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Improving communication in the workplace

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Employees are a company’s most important asset. People who are happy at work create a positive atmosphere, are better at problem solving and provide a better service for customers. If employees feel part of an inclusive and social workplace, they are likely to feel more motivated.

Back in 2013 a survey from staffing agency, Accountemps, found that 33% of HR managers felt that a breakdown in communication is at the heart of most problems with staff morale. A further 38% said that communication is the best way to boost positive feelings among employees.

Fostering a culture within your workplace where colleagues share their opinions, experience and knowledge can be relatively straightforward. It does, however, take time for new ways of working to take root.

Keep your employees informed

No matter how big or small your company, it’s important that everyone knows what’s going on. Although face-to-face communication is very important, you could also try using tools such as:

  • Noticeboards in staff spaces
  • Email newsletters
  • A private Facebook group
  • Internal comms tools such as Slack, Yammer or Facebook for Business

Consider asking your colleagues or employees how they’d like to receive information, and what’s important to them.

Be positive

Thank colleagues who help you out or go the extra mile. If you’re a manager, don’t forget to praise employees for exemplary work or let them know if you have had positive feedback from a customer.

State messages in terms of what needs to be improved upon or is being done well rather than what should be avoided or is being done poorly. This can be more motivational.

Avoid discouraging bad news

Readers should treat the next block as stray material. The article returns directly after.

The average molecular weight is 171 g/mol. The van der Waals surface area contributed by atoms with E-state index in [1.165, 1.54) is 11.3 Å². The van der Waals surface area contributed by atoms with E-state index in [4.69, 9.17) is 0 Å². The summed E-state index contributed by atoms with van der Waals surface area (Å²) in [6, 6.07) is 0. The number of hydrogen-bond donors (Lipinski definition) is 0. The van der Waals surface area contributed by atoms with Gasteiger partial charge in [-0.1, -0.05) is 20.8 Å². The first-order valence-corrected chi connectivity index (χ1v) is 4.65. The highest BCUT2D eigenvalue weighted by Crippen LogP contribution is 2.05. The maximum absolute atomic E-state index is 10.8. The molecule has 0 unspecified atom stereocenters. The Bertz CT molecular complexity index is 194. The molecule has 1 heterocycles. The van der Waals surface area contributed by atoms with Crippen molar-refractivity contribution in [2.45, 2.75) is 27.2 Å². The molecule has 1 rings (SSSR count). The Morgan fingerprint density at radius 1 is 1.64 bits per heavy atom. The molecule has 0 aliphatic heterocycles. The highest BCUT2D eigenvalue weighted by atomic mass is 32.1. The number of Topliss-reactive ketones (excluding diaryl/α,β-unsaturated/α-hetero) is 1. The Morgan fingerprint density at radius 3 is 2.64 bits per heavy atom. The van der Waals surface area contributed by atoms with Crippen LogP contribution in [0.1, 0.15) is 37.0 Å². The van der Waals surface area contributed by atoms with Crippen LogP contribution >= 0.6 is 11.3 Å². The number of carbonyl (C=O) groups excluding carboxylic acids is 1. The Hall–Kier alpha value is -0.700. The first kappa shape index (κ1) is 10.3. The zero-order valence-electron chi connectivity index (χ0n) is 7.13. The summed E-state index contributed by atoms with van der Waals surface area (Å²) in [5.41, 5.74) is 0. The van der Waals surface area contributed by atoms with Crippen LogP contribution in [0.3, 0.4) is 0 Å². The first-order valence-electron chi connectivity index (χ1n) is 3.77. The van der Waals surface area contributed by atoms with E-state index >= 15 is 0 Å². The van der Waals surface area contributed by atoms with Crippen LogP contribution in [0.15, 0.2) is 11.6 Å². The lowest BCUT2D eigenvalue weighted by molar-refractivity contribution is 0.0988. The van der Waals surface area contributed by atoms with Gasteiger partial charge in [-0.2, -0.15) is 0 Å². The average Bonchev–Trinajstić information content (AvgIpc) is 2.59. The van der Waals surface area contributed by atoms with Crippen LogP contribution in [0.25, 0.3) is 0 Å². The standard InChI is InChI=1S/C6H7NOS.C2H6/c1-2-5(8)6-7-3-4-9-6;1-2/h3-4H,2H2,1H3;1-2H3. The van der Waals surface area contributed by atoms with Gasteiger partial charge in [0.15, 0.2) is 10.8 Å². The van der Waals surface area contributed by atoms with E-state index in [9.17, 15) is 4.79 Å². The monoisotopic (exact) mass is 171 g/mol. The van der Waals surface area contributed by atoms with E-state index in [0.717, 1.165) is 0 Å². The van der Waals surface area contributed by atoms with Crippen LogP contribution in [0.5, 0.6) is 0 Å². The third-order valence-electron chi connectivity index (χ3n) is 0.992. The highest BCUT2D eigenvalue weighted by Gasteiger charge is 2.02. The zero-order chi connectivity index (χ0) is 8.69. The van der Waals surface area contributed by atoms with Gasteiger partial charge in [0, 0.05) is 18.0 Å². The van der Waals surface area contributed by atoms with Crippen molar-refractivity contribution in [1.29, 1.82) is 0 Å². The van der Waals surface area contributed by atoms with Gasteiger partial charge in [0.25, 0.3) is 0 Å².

If someone challenges a decision, voices a concern or disagrees with you, hear them out. Then calmly tell them the points you do and do not support, and provide an explanation for those you don’t agree with.

Avoid shooting messengers at all costs – this will only result in colleagues or employees withholding information to avoid repercussions.

If you’re a manager, let people know that you’d like them to challenge you if they disagree.

Build connections

When different teams or management levels don’t communicate with each other, the company runs the risk of ending up with an “us vs them” culture. This can apply even to small companies with just a few staff and managers.

Look for ways to build connections between people. This could be something as simple as encouraging colleagues to take lunch or tea breaks at the same time, having a weekly cross-department catch-up or organising a social event once a month.

You can find more tips for encouraging mingling on our blog about creating a social workplace.

Have a common goal

Establish common goals for everyone in the organisation to work towards. This creates a feeling of unity and encourages a similar mindset among colleagues from different departments.

Encourage collaboration

Consider coming up with a way for colleagues across different departments to collaborate and share ideas. This could take the shape of regular meetings, a digital tool (such as an intranet forum, private Facebook group or Slack/Yammer area) or even a suggestions box.

Anonymous methods

People aren’t always comfortable with bringing up their concerns, but they’re more likely to do so if they can be anonymous. You could have a suggestion box for people to slip notes into or, if your colleagues have access to computers, send around an online survey.

Top down

In order for open communications to work, there needs to be buy-in from managers. If management leads by example, then a company’s culture can change and become more communicative.

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